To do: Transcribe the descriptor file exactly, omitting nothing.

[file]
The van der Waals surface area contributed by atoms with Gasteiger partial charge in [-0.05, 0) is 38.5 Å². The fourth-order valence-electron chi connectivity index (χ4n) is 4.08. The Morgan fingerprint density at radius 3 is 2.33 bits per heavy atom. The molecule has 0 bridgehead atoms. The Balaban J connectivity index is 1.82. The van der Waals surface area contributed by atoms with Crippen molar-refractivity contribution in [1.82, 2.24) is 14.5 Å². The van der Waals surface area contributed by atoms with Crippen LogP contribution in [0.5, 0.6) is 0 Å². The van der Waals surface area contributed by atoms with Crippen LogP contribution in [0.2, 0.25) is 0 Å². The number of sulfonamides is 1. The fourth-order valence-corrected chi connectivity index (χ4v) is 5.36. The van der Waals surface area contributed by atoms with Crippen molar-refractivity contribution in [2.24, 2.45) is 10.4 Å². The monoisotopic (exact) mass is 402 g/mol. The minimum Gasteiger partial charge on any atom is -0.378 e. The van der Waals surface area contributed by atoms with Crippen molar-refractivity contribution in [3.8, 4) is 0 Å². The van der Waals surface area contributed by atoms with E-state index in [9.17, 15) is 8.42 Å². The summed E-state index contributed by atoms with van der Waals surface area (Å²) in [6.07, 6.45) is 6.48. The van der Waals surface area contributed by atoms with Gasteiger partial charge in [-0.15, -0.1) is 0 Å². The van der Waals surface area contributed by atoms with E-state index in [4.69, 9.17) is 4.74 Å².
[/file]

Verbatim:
The van der Waals surface area contributed by atoms with Gasteiger partial charge in [-0.05, 0) is 38.5 Å². The fourth-order valence-electron chi connectivity index (χ4n) is 4.08. The Morgan fingerprint density at radius 3 is 2.33 bits per heavy atom. The molecule has 0 bridgehead atoms. The Balaban J connectivity index is 1.82. The van der Waals surface area contributed by atoms with Crippen molar-refractivity contribution in [1.82, 2.24) is 14.5 Å². The van der Waals surface area contributed by atoms with Crippen LogP contribution in [0.5, 0.6) is 0 Å². The van der Waals surface area contributed by atoms with Crippen LogP contribution in [0.2, 0.25) is 0 Å². The number of sulfonamides is 1. The fourth-order valence-corrected chi connectivity index (χ4v) is 5.36. The van der Waals surface area contributed by atoms with Crippen molar-refractivity contribution in [2.24, 2.45) is 10.4 Å². The monoisotopic (exact) mass is 402 g/mol. The minimum Gasteiger partial charge on any atom is -0.378 e. The van der Waals surface area contributed by atoms with Crippen molar-refractivity contribution in [3.8, 4) is 0 Å². The van der Waals surface area contributed by atoms with E-state index in [9.17, 15) is 8.42 Å². The summed E-state index contributed by atoms with van der Waals surface area (Å²) in [6.07, 6.45) is 6.48. The van der Waals surface area contributed by atoms with Gasteiger partial charge in [-0.15, -0.1) is 0 Å². The van der Waals surface area contributed by atoms with E-state index in [4.69, 9.17) is 4.74 Å².